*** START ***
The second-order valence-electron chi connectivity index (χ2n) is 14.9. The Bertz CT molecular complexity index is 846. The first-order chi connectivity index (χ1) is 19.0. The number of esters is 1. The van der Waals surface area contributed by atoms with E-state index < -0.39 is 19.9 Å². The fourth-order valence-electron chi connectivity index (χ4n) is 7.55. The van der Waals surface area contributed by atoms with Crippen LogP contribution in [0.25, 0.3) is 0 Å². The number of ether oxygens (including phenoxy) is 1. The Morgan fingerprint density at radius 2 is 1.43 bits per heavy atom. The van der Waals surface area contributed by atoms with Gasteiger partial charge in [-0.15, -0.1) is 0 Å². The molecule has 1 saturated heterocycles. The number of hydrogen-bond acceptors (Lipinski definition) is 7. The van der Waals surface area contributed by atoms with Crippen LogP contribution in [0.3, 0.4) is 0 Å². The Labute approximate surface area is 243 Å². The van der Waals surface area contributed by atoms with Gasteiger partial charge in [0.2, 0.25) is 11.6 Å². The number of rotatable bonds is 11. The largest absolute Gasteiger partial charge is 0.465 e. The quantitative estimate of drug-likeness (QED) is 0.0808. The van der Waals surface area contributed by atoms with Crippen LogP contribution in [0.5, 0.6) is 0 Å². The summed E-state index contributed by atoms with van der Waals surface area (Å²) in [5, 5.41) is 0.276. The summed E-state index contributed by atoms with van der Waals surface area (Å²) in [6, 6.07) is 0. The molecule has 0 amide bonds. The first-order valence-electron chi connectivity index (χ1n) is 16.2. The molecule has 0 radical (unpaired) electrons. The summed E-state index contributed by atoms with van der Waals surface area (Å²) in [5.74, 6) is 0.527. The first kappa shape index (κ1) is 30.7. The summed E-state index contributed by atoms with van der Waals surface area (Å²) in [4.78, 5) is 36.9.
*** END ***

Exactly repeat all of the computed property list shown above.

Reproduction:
The second-order valence-electron chi connectivity index (χ2n) is 14.9. The Bertz CT molecular complexity index is 846. The first-order chi connectivity index (χ1) is 19.0. The number of esters is 1. The van der Waals surface area contributed by atoms with E-state index < -0.39 is 19.9 Å². The fourth-order valence-electron chi connectivity index (χ4n) is 7.55. The van der Waals surface area contributed by atoms with Crippen LogP contribution in [0.25, 0.3) is 0 Å². The number of ether oxygens (including phenoxy) is 1. The Morgan fingerprint density at radius 2 is 1.43 bits per heavy atom. The van der Waals surface area contributed by atoms with Gasteiger partial charge in [-0.15, -0.1) is 0 Å². The molecule has 1 saturated heterocycles. The number of hydrogen-bond acceptors (Lipinski definition) is 7. The van der Waals surface area contributed by atoms with Crippen LogP contribution in [0.3, 0.4) is 0 Å². The Labute approximate surface area is 243 Å². The van der Waals surface area contributed by atoms with Gasteiger partial charge in [0.2, 0.25) is 11.6 Å². The number of rotatable bonds is 11. The largest absolute Gasteiger partial charge is 0.465 e. The quantitative estimate of drug-likeness (QED) is 0.0808. The van der Waals surface area contributed by atoms with Crippen LogP contribution in [0.5, 0.6) is 0 Å². The summed E-state index contributed by atoms with van der Waals surface area (Å²) in [5, 5.41) is 0.276. The summed E-state index contributed by atoms with van der Waals surface area (Å²) in [6, 6.07) is 0. The molecule has 0 amide bonds. The first-order valence-electron chi connectivity index (χ1n) is 16.2. The molecule has 0 radical (unpaired) electrons. The summed E-state index contributed by atoms with van der Waals surface area (Å²) in [5.74, 6) is 0.527. The first kappa shape index (κ1) is 30.7. The summed E-state index contributed by atoms with van der Waals surface area (Å²) in [4.78, 5) is 36.9.